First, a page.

I, too, prefer designs that take advantage of geometry to assure strength and structural integrity. As Gealon pointed out, a connected tailplane similar to the P-38 would help to provide that integrity. However, I do maintain that composite materials work differently enough than homogeneous materials that the concerns presented by Gealon and BSJ. should have been addressed by the designers by applying the correct layup of the fibers on the wing crossbeams, etc. I would be enormously surprised if they hadn’t been addressed during the design phase.

    It will be interesting to view the first flight from onboard cameras, as it sounds like Gealon and BSJ expect to see some amount of twisting action during flight. Even if it turns out to be minor motions, that would be an interesting sight.

    I expect some amount of motion, too, because when it comes to forces and vibration, everything is a spring.

  • Edward

    In the comments in another post, I noted some advantages of an air launch over a vertical launch from the ground.

    You concluded that the biggest advantage of air launch is that the reduction of the max-Q.

    I may have missed an advantage. As I recall from when Orbital ATK (then Orbital Sciences) was first introducing their Pegasus air launched rocket, they were expecting to be able to use a smaller, simpler, and less expensive rocket to put the same weight payload into orbit than could be done with a vertical launch. Judging from Orbital’s pricing, they may have missed their cost savings goal.

    Stratolaunch’s initial announcement noted the advantages of flexibility in launch sites and final orbits, as well as simplifying the ground support equipment and reducing costs.

    Officials tout the air-launch nature of the system as giving the flexibility to send the rocket on any trajectory to reach any desired orbit, hauling the rocket over the open ocean to aim in all directions, which is something not possible from ground-based pads that are restricted from sending boosters flying over populated areas.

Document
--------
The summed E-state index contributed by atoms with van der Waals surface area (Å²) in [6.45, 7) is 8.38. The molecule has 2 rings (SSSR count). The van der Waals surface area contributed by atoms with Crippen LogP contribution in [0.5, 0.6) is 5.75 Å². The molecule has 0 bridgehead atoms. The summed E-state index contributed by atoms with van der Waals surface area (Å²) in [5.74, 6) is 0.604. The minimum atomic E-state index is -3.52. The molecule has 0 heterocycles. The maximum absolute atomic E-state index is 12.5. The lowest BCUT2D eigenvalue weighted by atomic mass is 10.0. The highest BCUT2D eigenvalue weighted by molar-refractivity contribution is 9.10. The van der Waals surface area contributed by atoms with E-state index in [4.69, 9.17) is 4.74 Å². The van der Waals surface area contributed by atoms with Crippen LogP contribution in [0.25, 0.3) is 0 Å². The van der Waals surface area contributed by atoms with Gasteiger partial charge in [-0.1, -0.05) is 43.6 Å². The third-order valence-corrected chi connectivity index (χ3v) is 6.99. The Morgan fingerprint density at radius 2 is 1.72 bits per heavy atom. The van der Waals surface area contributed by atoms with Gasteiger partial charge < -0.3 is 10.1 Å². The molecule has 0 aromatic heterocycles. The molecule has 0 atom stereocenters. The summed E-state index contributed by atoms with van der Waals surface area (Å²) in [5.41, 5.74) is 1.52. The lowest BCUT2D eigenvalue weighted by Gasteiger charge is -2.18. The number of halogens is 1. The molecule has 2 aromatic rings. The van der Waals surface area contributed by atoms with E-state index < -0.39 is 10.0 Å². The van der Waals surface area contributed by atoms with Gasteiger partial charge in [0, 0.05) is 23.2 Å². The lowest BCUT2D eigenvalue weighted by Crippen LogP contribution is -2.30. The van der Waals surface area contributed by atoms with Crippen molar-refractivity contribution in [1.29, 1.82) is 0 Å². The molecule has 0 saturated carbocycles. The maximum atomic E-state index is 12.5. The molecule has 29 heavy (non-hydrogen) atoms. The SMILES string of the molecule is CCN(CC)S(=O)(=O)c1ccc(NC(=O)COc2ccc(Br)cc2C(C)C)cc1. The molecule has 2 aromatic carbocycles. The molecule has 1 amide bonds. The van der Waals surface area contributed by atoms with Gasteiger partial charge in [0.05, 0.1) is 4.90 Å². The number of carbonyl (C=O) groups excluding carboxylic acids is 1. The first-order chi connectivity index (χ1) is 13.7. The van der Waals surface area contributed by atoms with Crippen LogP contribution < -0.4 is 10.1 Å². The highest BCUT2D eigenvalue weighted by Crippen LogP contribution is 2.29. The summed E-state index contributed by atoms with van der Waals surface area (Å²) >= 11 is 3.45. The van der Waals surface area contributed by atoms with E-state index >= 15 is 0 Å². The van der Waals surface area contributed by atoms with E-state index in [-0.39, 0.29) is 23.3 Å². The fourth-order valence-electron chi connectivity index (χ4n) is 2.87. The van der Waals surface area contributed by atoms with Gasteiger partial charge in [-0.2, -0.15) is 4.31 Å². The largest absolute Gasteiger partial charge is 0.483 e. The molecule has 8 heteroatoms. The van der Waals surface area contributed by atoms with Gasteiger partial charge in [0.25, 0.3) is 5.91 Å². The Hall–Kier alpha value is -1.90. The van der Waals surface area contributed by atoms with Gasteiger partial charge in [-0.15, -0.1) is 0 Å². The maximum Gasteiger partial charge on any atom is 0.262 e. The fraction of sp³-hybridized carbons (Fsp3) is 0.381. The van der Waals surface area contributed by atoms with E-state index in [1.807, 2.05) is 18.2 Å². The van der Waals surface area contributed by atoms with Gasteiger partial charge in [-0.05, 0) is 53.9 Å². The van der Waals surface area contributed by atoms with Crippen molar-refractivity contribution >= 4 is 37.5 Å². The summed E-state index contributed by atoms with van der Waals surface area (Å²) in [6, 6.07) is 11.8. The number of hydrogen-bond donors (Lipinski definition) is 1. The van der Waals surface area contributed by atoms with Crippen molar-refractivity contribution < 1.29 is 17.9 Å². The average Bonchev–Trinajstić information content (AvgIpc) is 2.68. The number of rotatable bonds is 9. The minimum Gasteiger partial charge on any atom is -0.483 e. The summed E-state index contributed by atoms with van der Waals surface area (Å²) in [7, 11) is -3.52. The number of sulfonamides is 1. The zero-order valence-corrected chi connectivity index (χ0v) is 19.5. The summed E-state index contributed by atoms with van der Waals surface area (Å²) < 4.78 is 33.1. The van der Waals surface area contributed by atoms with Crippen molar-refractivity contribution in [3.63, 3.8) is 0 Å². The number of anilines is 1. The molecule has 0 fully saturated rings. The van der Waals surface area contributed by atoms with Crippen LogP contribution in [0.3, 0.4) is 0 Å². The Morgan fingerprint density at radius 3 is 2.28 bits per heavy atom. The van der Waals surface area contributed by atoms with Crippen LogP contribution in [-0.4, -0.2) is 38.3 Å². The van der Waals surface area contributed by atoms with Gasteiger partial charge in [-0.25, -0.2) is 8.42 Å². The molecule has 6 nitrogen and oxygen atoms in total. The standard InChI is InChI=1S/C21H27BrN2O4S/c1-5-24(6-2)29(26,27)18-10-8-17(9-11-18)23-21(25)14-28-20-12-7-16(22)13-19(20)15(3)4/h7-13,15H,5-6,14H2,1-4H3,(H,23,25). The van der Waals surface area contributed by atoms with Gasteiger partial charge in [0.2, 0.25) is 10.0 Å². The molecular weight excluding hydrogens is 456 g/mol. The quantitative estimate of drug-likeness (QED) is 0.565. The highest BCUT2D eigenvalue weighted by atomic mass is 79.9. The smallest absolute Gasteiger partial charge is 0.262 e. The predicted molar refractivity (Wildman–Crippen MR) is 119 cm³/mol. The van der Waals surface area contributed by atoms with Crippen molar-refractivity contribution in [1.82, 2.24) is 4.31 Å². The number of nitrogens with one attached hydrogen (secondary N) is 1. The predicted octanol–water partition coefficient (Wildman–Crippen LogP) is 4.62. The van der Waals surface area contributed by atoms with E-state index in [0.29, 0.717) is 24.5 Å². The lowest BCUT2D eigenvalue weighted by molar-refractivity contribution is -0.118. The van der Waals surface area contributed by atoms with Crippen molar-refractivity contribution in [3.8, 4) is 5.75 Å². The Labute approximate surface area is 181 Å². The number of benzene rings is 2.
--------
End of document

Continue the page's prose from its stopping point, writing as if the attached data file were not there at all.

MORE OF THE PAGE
‘We believe this technology has the potential to someday make spaceflight routine by removing many of the constraints associated with ground launched rockets,’ Griffin said. ‘Our system will also provide the flexibility to launch from a large variety of locations.’

    It has become evident that the industry needs a responsive and operationally flexible solution to increase flight rate resulting in lower cost missions. This non-traditional approach to launch could open up the market for truly privatizing human spaceflight.

    We will have to see whether Stratolaunch is successful in reducing launch costs.

  • Dick Eagleson

    As noted, the Stratolaunch “Roc” resembles White Knight and White Knight Two. Given that the same guy designed all three, that is unsurprising. Given that both previous aircraft flew just fine without twisting to pieces, I think such concerns anent Roc are a tad overblown.

    This thing is a rocket carrier. Rockets don’t launch in inclement weather. No one is going hurricane hunting in this bird.

  • ken anthony

    Mr. Eagleson, I always rely on your sober analysis… but, that thing looks dangerous which was my reaction before reading the other’s comments. I’ve been in clear skies and had a plane be thrown about. Sailing, the wind seems a living thing. I love flying on small planes especially when thrilling but would not fly in that thing.

    It’s going to flex and eventually fail. Probably when they trust it the most.